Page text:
"I hope that this project will integrate rigorous academic research and teaching towards resolving some of today’s most pressing problems in cybersecurity."
A 2016-17 Engaged Faculty Fellow, Rebecca Slayton is an assistant professor in the Department of Science and Technology Studies in the College of Arts and Sciences. She is developing a course that will give both advanced undergraduate and graduate students the opportunity to engage with professionals working in the field of cybersecurity and to integrate academic understandings of cybersecurity with everyday practice. Learn more about Slayton in her faculty profile.
About the Project
Contemporary information and communication technologies offer tremendous power, but they have also brought new vulnerabilities. The same technologies that offer ready communication between people on opposite sides of the world can be turned into tools of mass surveillance. The technologies that make electronic commerce convenient can also create opportunities for crime and fraud on an unprecedented scale. And the computers that run electric power grids, transportation systems and other critical infrastructures are an attractive target for undermining the security of the society that depends upon them. Cybersecurity has thus become a multifaceted problem impacting individual freedoms, economic opportunity and national security.
While many students are eager to study these wide-ranging developments, universities are only beginning to engage with these problems. Many institutions offer technical training, but the interdisciplinary problems of cybersecurity have received relatively little attention either in curriculum or faculty research. The professionals who understand the problems at the most practical levels are largely outside of academia. As an Engaged Faculty Fellow, Slayton is developing a course that will give both advanced undergraduate and graduate students the opportunity to engage with professionals working in the field of cybersecurity and to integrate academic understandings of cybersecurity with everyday practice.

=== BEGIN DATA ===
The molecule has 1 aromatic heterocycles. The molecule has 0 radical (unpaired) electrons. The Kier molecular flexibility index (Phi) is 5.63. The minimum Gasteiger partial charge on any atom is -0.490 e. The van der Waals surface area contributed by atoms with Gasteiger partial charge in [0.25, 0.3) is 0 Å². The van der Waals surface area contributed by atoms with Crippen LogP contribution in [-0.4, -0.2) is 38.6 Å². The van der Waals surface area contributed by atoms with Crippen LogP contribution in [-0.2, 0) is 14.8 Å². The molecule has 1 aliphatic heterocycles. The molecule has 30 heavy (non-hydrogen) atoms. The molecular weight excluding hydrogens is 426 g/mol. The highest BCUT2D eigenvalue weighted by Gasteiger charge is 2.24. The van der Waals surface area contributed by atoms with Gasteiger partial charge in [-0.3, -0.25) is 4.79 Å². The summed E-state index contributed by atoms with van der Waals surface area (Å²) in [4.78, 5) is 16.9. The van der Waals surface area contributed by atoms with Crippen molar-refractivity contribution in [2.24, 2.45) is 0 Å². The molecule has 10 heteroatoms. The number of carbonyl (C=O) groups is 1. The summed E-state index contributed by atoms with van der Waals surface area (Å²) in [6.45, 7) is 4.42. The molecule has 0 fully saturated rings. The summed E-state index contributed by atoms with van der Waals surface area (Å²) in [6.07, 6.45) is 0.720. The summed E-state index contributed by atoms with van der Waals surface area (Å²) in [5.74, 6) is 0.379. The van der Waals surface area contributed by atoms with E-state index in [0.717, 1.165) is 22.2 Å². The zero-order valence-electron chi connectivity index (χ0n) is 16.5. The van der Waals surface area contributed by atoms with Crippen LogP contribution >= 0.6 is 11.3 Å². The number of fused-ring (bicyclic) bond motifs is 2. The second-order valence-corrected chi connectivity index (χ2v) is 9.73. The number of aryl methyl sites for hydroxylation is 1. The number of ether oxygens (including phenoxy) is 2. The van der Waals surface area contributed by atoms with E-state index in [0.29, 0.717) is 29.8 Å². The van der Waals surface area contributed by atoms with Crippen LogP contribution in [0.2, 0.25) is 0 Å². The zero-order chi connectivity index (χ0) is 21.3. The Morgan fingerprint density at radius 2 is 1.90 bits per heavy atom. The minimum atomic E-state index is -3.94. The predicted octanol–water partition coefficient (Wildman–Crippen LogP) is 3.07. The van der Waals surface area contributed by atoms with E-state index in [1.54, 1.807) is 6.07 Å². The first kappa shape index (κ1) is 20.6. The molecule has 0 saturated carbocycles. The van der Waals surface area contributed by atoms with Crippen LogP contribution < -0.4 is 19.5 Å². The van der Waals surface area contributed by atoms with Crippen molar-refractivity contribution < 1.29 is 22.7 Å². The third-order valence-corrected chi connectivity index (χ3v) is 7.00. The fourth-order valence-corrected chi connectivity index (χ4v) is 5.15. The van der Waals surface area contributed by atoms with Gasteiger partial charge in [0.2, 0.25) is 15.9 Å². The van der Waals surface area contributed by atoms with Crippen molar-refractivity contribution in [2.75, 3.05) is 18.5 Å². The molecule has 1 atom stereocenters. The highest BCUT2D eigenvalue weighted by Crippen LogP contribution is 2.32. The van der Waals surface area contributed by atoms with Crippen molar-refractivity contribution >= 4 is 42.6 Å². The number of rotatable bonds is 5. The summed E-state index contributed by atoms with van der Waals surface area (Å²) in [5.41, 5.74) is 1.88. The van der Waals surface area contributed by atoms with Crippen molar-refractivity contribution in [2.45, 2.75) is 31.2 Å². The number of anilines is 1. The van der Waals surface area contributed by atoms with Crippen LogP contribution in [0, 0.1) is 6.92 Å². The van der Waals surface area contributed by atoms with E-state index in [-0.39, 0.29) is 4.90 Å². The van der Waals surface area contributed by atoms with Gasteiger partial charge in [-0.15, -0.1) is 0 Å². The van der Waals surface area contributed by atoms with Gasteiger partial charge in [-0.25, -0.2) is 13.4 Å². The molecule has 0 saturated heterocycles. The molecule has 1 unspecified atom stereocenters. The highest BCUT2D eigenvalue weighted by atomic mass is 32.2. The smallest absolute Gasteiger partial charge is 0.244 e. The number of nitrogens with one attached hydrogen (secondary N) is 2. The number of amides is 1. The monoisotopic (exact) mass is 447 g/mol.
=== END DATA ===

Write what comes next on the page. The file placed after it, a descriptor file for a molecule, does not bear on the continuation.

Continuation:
Slayton’s work with the Engaged Faculty Fellows program is part of a National Science Foundation CAREER award project that is focused on integrating research and teaching. The project, “Enacting Cybersecurity Expertise,” is examining the emergence of several distinctive and interacting expert communities focused on critical infrastructure.
In Her Own Words
“In my two years at Cornell, I have met graduate students and undergraduates who are eager to learn more about cybersecurity and expect to pursue careers in the field. However, I have struggled to find appropriate pedagogical materials. Scholarly research on the topic is still new and needs development. At the same time, practitioners in the field are struggling to develop a conceptual framework and vocabulary for resolving the challenges they face. I hope that this project will integrate rigorous academic research and teaching towards resolving some of today’s most pressing problems in cybersecurity.”
Engaged Faculty Fellowship Program
A yearlong cohort program in which faculty dive deep into the theory and practice of community-engaged learning; meet monthly to discuss readings, share projects and workshop challenges; and help transform what it means to teach at Cornell